I believe that being intelligent does not mean knowing all of the answers. I believe that having faith and confidence in oneself is more important than being all-knowing. I believe, that in many cases, elementary school students are smarter than high school graduates. I believe that no one has ever learned it all. Most importantly, I believe that everyone can learn valuable lessons from children.
I have always wanted to be a teacher, but nothing has taught me more than my experience in my Cadet Teaching class. Simply observing a classroom full of lively second graders day after day has taught me more than I could have imagined. Second graders do not stress over their homework, their extracurricular activities, or who the latest couple is. To a second grader, the world revolves around being the line leader, what is for lunch each day, and the best game to play at recess.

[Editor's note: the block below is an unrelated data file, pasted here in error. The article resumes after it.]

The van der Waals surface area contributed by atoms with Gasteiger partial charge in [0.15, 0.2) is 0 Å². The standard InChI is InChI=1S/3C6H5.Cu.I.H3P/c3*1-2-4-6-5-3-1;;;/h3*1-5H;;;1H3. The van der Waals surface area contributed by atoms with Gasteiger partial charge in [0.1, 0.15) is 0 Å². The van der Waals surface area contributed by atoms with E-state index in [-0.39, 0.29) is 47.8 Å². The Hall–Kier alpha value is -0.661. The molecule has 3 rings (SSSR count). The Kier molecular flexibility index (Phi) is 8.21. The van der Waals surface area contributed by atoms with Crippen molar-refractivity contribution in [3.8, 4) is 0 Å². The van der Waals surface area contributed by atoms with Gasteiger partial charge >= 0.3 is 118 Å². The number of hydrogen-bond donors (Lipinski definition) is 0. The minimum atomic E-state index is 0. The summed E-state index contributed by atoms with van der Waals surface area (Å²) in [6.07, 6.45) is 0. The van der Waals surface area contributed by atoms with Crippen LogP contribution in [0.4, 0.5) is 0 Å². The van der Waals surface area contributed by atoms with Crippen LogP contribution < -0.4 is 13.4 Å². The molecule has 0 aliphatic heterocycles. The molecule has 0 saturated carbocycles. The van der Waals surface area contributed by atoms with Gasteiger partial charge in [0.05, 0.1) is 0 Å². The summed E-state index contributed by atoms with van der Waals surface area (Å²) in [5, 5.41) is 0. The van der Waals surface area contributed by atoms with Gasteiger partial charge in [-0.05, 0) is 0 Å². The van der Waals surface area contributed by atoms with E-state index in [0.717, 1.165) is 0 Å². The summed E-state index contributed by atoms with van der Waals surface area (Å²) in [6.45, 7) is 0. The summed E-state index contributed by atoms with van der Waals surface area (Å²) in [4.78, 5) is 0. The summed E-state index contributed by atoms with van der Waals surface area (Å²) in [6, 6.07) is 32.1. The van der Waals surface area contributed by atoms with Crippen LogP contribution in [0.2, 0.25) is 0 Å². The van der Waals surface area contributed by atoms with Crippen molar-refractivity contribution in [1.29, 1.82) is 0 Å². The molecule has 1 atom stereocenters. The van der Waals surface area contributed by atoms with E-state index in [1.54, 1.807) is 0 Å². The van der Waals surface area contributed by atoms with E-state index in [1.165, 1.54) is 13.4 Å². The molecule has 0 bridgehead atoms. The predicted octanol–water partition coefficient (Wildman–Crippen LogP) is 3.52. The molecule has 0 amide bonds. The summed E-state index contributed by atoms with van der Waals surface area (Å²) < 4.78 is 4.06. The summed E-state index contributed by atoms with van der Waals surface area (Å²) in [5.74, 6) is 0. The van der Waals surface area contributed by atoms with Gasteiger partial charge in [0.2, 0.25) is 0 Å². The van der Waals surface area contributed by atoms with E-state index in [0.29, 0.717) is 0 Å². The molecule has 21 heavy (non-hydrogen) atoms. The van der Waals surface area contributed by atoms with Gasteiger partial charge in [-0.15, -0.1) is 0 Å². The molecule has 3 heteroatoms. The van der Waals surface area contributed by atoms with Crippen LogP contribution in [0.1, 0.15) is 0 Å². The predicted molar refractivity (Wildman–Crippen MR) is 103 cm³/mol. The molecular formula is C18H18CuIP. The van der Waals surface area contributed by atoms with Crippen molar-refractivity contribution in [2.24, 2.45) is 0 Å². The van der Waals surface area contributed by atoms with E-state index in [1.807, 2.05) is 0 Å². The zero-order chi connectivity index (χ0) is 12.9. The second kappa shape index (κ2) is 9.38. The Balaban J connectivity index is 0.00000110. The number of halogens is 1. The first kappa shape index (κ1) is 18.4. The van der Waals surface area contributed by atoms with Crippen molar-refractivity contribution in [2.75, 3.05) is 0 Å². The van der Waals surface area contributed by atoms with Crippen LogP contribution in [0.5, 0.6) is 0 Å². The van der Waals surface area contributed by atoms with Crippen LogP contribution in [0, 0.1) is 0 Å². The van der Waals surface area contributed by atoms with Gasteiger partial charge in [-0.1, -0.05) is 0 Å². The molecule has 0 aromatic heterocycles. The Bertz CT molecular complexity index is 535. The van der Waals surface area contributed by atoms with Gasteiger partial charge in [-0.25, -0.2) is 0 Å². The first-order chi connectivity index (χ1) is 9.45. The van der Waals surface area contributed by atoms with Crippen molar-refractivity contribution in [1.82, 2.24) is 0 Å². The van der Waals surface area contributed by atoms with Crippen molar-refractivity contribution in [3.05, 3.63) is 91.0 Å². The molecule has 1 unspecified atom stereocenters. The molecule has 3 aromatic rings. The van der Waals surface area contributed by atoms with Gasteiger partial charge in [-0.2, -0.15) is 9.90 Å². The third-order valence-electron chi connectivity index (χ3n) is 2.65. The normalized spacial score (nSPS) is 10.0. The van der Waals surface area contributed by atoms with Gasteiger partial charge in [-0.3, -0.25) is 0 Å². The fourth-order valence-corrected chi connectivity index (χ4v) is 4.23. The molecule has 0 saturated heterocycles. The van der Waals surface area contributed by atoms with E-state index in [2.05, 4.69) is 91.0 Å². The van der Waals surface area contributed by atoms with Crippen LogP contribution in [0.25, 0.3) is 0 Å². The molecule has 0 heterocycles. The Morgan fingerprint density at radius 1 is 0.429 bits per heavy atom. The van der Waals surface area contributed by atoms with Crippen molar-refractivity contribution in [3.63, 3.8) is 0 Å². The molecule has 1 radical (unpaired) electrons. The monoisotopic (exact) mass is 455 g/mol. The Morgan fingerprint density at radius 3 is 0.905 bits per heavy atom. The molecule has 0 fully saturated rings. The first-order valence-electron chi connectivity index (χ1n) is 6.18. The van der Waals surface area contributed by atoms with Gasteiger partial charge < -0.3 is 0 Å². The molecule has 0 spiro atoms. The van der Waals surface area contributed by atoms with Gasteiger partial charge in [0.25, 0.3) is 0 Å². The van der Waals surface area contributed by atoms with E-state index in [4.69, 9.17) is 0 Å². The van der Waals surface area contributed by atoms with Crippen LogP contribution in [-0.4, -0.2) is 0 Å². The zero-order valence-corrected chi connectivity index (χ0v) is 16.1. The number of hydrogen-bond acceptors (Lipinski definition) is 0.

Sure, these children have their bad days, too. If someone is not invited to play four-square at recess, the world seems to end, just until a new friend offers half of his or her Twinkie at lunch, and suddenly, everything is wonderful again. A scrape on the knee is easily cured with a kiss from mom. So why don’t adults take advice from seven year olds and find joy in all the small things in life? Why don’t adults act similarly to second graders in moving on quickly without holding grudges?
This I believe, that seven-year-olds have a better outlook on the world than I do. I believe that no one will have ever learned all that they can learn. In certain situations, I think that people should not see the world by acting their age, but rather, by acting their shoe size. I believe that children can be our greatest teachers.
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